A hand catalogue of postage stamps

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1862
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Page vii - Hence a collection of postage-stamps may be considered, like a collection of coins, an epitome of the history of Europe and America for the last quarter of a century ; and at the same time, as they exhibit much variation in design and in execution, as a collection of works of art on a small scale, showing the style of art of the countries that issue them, while the size of the collection, and the number in which they are arranged and kept, will show the industry, taste, and neatness of the collector.
Page vii - The use and charm of collecting any kind of object is to educate the mind and the eye to careful observation, accurate comparison, and just reasoning on the differences and likenesses which they present ; and to interest the collector in the design or art shown in their creation or manufacture, and the history of the country which produces or uses the objects collected.
Page vii - ... collector in the design or art shown in their creation or manufacture, and the history of the country which produces or uses the objects collected. The postage stamps afford good objects for all these branches of study, as they are sufficiently different to present broad outlines for their classification ; and yet some of the variations are so slight that they require minute examination and comparison to prevent them from being overlooked ; and the fact of obtaining stamps from so many countries...
Page viii - Stamps, — having satisfied my own mind that the great cost of the Post-Office was not the reception, carriage, and delivery of the letters, but the complicated system of accounts that the old system required, and having learned from the best writers on political economy that the collection of money by stamps was the most certain and economical.
Page xii - The envt lope should be addressed before the letter is put in it. Notice carefully the arrangement, position and punctuation of the sample envelope addresses given in Models 14 to 18. MISCELLANEOUS HINTS. 133.— Position of Stamp. - The stamp should be placed on the upper right-hand corner of the envelope, about one-eighth of an inch from the end, and half as far from the upper edge ; it should be right side up, with the edges parallel with the edges of the envelope. Placing the stamp on the envelope...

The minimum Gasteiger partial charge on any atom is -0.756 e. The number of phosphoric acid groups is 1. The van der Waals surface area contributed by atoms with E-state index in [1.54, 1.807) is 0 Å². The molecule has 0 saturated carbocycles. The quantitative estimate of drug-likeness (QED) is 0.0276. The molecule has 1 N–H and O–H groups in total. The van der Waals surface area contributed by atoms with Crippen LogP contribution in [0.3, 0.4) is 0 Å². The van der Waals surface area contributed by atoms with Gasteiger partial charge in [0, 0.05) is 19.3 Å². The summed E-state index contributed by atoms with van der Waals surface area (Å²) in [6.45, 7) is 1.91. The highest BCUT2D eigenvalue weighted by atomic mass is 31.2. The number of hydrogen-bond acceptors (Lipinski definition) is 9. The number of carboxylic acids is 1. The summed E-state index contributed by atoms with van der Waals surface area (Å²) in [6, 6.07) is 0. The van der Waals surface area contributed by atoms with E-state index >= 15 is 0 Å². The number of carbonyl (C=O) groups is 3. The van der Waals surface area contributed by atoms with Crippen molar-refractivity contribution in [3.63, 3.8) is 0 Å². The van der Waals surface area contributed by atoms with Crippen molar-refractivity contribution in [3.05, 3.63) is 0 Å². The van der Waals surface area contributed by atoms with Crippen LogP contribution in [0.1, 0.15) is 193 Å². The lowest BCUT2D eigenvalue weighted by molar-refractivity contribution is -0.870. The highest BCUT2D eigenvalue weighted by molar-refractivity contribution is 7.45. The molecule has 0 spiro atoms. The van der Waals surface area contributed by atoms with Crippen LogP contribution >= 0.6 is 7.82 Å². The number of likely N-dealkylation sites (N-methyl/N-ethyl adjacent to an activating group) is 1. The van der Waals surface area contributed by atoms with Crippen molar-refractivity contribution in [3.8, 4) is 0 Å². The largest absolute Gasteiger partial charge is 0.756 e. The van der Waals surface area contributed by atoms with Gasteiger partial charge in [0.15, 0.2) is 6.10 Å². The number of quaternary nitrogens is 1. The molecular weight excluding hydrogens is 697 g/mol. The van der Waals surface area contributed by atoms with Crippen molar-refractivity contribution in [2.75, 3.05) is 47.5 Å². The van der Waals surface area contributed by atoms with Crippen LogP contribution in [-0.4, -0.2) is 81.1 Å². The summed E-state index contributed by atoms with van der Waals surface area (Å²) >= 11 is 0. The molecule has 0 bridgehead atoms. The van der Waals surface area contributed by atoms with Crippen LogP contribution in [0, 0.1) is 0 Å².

Page viii - ... that the great cost of the Post Office was not the reception, carriage, and delivery of the letters, but the complicated system of accounts that the old system required; and having learned from the best writers on political economy that the collection of money by stamps was the most certain and economical. It was, in fact, the mere application of the system used with regard to newspapers to letters in general.
Page xv - Manuel du collectionneur de timbres-poste, ou Nomenclature générale de tous les timbres adoptés dans les divers pays de l'univers; par JB Moens.
Page vii - ... this country, or to a single class ; for collections are frequently to be seen in the drawing-room of the luxurious, in the study of the enlightened, and the locker of the schoolboy. The fashion has been ridiculed, as all fashions will be ; but if postage stamps are properly studied, collected, and arranged, there is no reason why they may not be quite as instructive and entertaining as the collection of birds, butterflies, shells, books, engravings, coins, or other objects.
Page xv - Aids to Stamp Collectors ; being a List of English and Foreign Postage Stamps in Circulation since 1840. By a Stamp Collector.
Page vii - ... many changes in the form or design of the stamp used, while other countries, like Holland, have never made the slightest change. The changes referred to all mark some historical event of importance ; such as the accession of a new king, a change in the form of government, or the absorption of a smaller state into some larger one, a change in the currency, or some other revolution. Hence a collection of postage stamps...

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